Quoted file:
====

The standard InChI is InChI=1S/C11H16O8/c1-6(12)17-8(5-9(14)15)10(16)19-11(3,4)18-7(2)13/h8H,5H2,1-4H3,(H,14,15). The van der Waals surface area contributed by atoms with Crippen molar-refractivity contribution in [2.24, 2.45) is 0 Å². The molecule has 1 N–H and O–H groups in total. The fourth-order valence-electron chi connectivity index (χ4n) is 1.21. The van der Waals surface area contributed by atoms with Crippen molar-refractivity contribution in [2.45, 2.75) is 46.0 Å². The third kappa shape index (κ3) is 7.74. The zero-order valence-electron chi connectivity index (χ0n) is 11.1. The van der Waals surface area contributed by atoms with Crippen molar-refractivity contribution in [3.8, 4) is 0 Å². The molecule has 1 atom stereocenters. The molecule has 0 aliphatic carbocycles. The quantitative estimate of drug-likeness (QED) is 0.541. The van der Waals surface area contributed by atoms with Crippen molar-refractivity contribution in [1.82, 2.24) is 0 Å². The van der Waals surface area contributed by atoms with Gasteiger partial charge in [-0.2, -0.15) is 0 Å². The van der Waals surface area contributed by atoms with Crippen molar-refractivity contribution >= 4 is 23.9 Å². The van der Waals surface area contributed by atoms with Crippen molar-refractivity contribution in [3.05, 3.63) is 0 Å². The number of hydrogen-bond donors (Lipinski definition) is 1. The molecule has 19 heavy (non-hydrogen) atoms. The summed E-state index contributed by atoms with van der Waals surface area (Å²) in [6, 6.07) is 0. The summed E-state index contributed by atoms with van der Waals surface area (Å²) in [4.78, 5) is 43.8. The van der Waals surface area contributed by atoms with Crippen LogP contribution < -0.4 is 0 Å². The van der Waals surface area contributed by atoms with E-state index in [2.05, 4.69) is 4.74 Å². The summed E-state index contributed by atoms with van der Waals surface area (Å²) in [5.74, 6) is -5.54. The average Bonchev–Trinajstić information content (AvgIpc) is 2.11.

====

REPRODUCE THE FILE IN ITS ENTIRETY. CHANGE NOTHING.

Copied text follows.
The standard InChI is InChI=1S/C11H16O8/c1-6(12)17-8(5-9(14)15)10(16)19-11(3,4)18-7(2)13/h8H,5H2,1-4H3,(H,14,15). The van der Waals surface area contributed by atoms with Crippen molar-refractivity contribution in [2.24, 2.45) is 0 Å². The molecule has 1 N–H and O–H groups in total. The fourth-order valence-electron chi connectivity index (χ4n) is 1.21. The van der Waals surface area contributed by atoms with Crippen molar-refractivity contribution in [2.45, 2.75) is 46.0 Å². The third kappa shape index (κ3) is 7.74. The zero-order valence-electron chi connectivity index (χ0n) is 11.1. The van der Waals surface area contributed by atoms with Crippen molar-refractivity contribution in [3.8, 4) is 0 Å². The molecule has 1 atom stereocenters. The molecule has 0 aliphatic carbocycles. The quantitative estimate of drug-likeness (QED) is 0.541. The van der Waals surface area contributed by atoms with Crippen molar-refractivity contribution in [1.82, 2.24) is 0 Å². The van der Waals surface area contributed by atoms with Gasteiger partial charge in [-0.2, -0.15) is 0 Å². The van der Waals surface area contributed by atoms with Crippen molar-refractivity contribution >= 4 is 23.9 Å². The van der Waals surface area contributed by atoms with Crippen molar-refractivity contribution in [3.05, 3.63) is 0 Å². The number of hydrogen-bond donors (Lipinski definition) is 1. The molecule has 19 heavy (non-hydrogen) atoms. The summed E-state index contributed by atoms with van der Waals surface area (Å²) in [6, 6.07) is 0. The summed E-state index contributed by atoms with van der Waals surface area (Å²) in [4.78, 5) is 43.8. The van der Waals surface area contributed by atoms with Crippen LogP contribution < -0.4 is 0 Å². The van der Waals surface area contributed by atoms with E-state index in [2.05, 4.69) is 4.74 Å². The summed E-state index contributed by atoms with van der Waals surface area (Å²) in [5.74, 6) is -5.54. The average Bonchev–Trinajstić information content (AvgIpc) is 2.11.